Our Housing team are delighted following a formal tender procurement process to have been appointed to three lots under the new multi-million-pound legal services framework for The Riverside Group.
In this case, the contracting authority (City of Dortmund) included a requirement in its EU tender process that the chosen contractor comply (and crucially, that its subcontractors comply) with the local minimum wage required of Dortmund under legislation introduced by the state of North Rhine Westphalia known as the “TVgG-NRW”. One of the bidders (Bundesdruckerei) proposed to use a subcontractor to perform all of the services that were the subject of the procurement. A key point was that the subcontractor was registered and based in Poland, and the work would be undertaken in Poland, meaning the subcontractor’s workers were not by law entitled to the benefit of German employment rights. Bundesdruckerei asked Dortmund to waive the minimum wage requirement. Dortmund refused on the grounds that it considered it was bound to include it by the laws it was governed by.
The ECJ recognised that the requirement to pay a minimum wage could be considered a “special condition” relating to the performance of a contract within the meaning of Article 26 of the Public Procurement Directive. Article 26 allows contracting authorities to impose “special conditions relating to the performance of a contract, provided these are compatible with Community law… [which] may, in particular, concern social and environmental considerations”.
However, because Article 26 requires that any such special condition must itself be compatible with Community Law, the ECJ considered that Article 26 is ‘trumped’ by the general “free movement” principle in Article 56 of the EU Treaty. This was because Article 56 makes paramount the freedom to provide services within EU member states and prohibits restrictions on that freedom. In the light of this, the ECJ concluded that imposing a national minimum wage on an employer in another member state “constitutes an additional economic burden that may prohibit, impede or render less attractive” the provision of services between an employer in one member state and a customer in another and, as such, it was an unlawful restriction on the freedom to provide services.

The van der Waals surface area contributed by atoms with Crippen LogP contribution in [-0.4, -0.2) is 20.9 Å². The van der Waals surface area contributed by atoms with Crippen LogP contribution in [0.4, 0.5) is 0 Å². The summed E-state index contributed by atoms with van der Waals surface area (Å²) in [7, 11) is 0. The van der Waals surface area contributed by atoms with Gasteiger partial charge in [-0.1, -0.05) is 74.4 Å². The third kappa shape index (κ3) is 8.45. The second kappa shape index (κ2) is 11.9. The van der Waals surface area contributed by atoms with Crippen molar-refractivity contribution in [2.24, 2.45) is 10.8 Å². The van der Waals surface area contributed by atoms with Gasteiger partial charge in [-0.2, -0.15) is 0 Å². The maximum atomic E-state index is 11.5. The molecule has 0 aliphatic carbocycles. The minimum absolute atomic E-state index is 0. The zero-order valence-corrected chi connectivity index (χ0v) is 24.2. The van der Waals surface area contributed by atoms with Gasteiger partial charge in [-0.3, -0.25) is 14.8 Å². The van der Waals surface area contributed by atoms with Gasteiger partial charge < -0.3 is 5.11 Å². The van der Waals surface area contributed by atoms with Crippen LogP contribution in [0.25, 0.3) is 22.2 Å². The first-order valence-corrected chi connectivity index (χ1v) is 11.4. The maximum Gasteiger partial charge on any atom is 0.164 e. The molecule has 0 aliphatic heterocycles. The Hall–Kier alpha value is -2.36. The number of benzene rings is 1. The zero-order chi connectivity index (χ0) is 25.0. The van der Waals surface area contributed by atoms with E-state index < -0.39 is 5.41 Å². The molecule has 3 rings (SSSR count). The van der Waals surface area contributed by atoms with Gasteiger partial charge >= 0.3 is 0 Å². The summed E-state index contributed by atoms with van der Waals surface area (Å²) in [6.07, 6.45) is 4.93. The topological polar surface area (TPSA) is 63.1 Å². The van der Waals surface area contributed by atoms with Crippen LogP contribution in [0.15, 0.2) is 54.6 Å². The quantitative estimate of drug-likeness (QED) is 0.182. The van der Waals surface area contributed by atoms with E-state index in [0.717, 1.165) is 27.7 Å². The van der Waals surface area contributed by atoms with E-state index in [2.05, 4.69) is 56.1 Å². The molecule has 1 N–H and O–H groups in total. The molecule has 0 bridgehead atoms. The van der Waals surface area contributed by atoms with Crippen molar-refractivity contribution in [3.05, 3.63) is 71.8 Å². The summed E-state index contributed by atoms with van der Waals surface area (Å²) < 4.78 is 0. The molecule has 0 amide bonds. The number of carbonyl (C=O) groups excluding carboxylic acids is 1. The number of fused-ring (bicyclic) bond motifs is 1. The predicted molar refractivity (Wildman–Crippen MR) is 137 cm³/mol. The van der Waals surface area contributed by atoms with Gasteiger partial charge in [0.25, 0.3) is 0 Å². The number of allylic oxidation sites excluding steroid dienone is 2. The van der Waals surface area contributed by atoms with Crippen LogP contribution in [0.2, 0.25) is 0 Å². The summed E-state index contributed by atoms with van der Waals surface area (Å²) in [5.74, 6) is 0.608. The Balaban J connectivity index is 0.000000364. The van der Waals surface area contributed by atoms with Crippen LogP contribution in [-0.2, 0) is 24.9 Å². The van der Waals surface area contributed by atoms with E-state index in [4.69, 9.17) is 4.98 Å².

A previous case  had already decided that, if there is no reason to believe that workers on a public contract are in need of greater protection than those in the private sector, imposing a national measure such as a minimum wage through a public contract was “not appropriate”.
In this case, the ECJ followed that logic and concluded that, if the cost of living in member state “A” is lower than in member state “B”, then there is no need to pay workers in member state “A” a wage that would enable them to live in member state “B”.
It may be questionable whether the ECJ is correct in thinking that employee rights are sufficiently protected by each member state’s national laws to ensure an adequate and equivalent standard of living across member states. This judgment nevertheless concludes that a contracting authority cannot impose a minimum wage on workers that are employed and posted in another EU member state. The conclusion we must draw appears to be that a minimum wage as a requirement cannot be included in a European procurement exercise.